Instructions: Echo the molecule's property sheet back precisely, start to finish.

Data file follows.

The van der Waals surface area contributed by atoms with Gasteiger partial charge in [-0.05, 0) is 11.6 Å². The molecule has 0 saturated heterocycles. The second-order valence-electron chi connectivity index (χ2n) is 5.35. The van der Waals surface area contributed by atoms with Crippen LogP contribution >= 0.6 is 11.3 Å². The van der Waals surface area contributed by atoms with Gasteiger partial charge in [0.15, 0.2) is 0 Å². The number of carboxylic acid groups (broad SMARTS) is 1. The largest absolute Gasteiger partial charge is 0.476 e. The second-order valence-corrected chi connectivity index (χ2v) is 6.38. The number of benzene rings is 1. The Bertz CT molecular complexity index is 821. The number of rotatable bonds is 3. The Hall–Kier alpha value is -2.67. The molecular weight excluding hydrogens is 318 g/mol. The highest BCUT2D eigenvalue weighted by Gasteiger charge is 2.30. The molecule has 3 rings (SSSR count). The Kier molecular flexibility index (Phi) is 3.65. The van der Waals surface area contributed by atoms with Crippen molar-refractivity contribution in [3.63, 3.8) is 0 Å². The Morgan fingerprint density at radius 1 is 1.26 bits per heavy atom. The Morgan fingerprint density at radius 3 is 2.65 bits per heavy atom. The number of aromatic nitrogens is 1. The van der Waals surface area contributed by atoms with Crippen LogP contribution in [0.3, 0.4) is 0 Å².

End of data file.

The van der Waals surface area contributed by atoms with Gasteiger partial charge in [-0.05, 0) is 11.6 Å². The molecule has 0 saturated heterocycles. The second-order valence-electron chi connectivity index (χ2n) is 5.35. The van der Waals surface area contributed by atoms with Crippen LogP contribution >= 0.6 is 11.3 Å². The van der Waals surface area contributed by atoms with Gasteiger partial charge in [0.15, 0.2) is 0 Å². The number of carboxylic acid groups (broad SMARTS) is 1. The largest absolute Gasteiger partial charge is 0.476 e. The second-order valence-corrected chi connectivity index (χ2v) is 6.38. The number of benzene rings is 1. The Bertz CT molecular complexity index is 821. The number of rotatable bonds is 3. The Hall–Kier alpha value is -2.67. The molecular weight excluding hydrogens is 318 g/mol. The highest BCUT2D eigenvalue weighted by Gasteiger charge is 2.30. The molecule has 3 rings (SSSR count). The Kier molecular flexibility index (Phi) is 3.65. The van der Waals surface area contributed by atoms with Crippen molar-refractivity contribution in [3.63, 3.8) is 0 Å². The Morgan fingerprint density at radius 1 is 1.26 bits per heavy atom. The Morgan fingerprint density at radius 3 is 2.65 bits per heavy atom. The number of aromatic nitrogens is 1. The van der Waals surface area contributed by atoms with Crippen LogP contribution in [0.3, 0.4) is 0 Å².